Discussions addressed the values of the different professional sectors, as well as the importance of stone at the community level. “Marble already has its own shape and a long history,” read a statement regarding Natural Stone Vision. “It only needs to be reawakened.”

“We started a course the fair strongly wanted,” Armenise explained when discussing the collaboration between architects and stoneworking firms. The architect cited the need to position stone as a “brand” item in building and design.

“CarraraMarmotec bravely invested in order to give a signal, and the result is clear, rich and stimulating,” explained Luca Fois of Design Partners, who served as moderator. “Today, the fairs have to sell not only spaces and services, but also contents and relationships with a modern quality. I think we are on the right track.”


Stone displays at CarraraMarmotec included slabs and tiles as well as architectural stonework for both commercial and residential applications.

Adolfo Natalini presentation

Also of interest to the architectural community was a presentation by Adolfo Natalini, the architect-painter born in Pistoia and one of the leading figures of contemporary architecture. Natalini gave a lecture in which he explained his philosophy of design and the use of stone in his work.

Natalini, who teaches at the Architectural Faculty of the University of Florence, was honored at CarraraMarmotec for his work in natural stone in modern buildings, such as the Bank of Alzate Brianza, which was completed in the early 1980s. Speaking on buildings designed over the past 30 years in Italy and abroad, Natalini spoke how stone - particularly material from the surrounding region - can create “architecture made for the local populations.”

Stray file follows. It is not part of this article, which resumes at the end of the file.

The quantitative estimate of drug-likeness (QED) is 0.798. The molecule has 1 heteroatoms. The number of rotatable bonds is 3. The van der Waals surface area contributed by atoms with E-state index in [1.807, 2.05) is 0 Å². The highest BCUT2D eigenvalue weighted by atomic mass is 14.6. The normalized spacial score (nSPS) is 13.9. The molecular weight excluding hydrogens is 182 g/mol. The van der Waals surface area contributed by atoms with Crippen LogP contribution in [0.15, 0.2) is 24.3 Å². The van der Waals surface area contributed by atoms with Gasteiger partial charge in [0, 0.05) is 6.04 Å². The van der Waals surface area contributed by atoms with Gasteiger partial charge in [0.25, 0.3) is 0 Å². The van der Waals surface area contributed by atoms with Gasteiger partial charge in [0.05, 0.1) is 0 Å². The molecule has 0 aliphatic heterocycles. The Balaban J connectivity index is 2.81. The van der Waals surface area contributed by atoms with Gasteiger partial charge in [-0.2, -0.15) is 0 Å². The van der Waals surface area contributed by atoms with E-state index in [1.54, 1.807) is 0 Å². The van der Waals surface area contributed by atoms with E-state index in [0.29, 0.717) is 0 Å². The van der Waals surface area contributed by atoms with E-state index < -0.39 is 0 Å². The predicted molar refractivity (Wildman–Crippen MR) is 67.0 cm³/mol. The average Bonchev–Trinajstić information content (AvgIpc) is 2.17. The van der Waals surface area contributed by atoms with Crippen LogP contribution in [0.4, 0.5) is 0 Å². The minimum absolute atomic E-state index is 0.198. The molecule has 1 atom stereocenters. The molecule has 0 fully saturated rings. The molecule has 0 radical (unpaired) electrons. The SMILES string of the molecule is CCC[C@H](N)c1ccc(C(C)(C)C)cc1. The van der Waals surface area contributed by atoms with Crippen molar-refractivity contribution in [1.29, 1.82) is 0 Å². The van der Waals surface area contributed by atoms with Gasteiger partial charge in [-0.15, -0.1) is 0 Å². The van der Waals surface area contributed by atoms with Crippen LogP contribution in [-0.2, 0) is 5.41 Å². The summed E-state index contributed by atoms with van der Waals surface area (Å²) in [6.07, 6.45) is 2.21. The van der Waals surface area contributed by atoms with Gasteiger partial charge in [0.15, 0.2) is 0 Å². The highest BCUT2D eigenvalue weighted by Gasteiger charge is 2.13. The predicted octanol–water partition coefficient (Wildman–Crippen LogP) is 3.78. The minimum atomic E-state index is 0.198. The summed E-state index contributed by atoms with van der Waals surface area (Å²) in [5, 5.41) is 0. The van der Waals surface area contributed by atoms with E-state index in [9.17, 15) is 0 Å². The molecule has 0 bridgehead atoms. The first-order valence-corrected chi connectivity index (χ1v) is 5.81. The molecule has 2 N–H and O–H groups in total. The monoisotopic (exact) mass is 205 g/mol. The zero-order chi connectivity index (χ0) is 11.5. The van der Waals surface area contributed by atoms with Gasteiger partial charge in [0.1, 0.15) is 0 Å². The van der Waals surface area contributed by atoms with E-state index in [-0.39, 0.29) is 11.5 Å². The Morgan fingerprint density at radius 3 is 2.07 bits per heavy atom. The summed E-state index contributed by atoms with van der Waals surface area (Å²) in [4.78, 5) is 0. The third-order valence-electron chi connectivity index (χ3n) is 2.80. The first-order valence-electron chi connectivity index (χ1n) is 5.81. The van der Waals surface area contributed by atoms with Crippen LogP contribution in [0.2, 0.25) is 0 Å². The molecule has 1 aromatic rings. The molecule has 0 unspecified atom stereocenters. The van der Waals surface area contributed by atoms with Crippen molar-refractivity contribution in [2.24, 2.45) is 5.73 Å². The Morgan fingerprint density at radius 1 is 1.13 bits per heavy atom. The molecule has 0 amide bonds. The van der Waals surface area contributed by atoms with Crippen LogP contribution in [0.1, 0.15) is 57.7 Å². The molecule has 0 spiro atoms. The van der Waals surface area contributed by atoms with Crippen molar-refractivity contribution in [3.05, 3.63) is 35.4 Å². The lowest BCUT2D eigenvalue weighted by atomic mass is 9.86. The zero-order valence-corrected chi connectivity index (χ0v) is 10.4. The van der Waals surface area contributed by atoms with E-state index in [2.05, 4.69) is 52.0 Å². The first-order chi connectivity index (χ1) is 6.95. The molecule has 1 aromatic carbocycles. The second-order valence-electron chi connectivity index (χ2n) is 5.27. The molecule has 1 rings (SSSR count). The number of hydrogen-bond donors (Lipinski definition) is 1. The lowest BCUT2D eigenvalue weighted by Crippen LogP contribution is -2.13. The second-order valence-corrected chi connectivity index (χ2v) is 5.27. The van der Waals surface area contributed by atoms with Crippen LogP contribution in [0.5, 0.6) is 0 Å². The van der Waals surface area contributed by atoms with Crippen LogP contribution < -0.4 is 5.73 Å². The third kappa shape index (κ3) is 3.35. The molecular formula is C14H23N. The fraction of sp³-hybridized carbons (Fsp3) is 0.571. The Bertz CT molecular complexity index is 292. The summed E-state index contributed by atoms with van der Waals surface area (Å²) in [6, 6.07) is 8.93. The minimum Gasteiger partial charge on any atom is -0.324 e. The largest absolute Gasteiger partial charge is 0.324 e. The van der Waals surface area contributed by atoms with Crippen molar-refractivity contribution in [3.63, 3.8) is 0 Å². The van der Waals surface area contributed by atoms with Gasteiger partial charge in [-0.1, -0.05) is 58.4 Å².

Natalini’s works in stone have been directly honored at CarraraMarmotec, such as the Teatro della Compagnia in Florence, Italy, which he demonstrated “great sensitivity and perfect knowledge of the potential” of stone. The architect also used Italian travertine for the Law Faculty at the University of Siena, which has been celebrated for its innovative use of material.

In addition to discussing past architecture, Natalini also spoke about the long-term considerations of stone architecture - ones that go beyond simply equipping a building with modern technology. “To think of an architecture that may be projected into the future, one must engage in a design that is rooted in a past that is at least as long as the future one wants to give to a new building,” Natalini said. “And in this, marble and stone - always in harmony with the local place, materials and features - are essential materials. [They] are the accents that make the city’s song shine. A city that is made of places and true people that need to identify even physically with the materials, not only through the ephemeral or the modern at all costs.”


In its updated format, CarraraMarmotec is looking to strengthen the bond between the stone industry and the sectors of sculpture, architecture and design.

Marble Architectural Awards

On the same day as Natalini’s presentation, CarraraMarmotec hosted the awards ceremony for the Marble Architectural Awards, which honored outstanding stone architecture in Central and South America and South Africa (May 2008 Stone World, page 108). In the Exteriors category, the First Prize award went to Casa de Meditacion in Mexico City, Mexico, designed by Gerard Pascal and Carlos Pascal. In the Interiors category, the jury declared a two-way tie for First Prize. One prize went to Atelman, Fourcade, Tapia Arquitectos of Argentina for the Museo de Arte Latino Americano in Buenos Aires, Argentina. The other went to a group of Mexican architects under the name of Zd+a (Yuri Zagorin Alazraki, Sindy Martinez Lortia, Walter Lingard and Francisco Garcia Marquez) for the Casa del Puente in Sierra Amatepec, Mexico.

The 2008 edition of CarraraMarmotec marks the final year in which the show is an annual event. The next edition of CarraraMarmotec will take place in 2010, and it will take place every other year after that.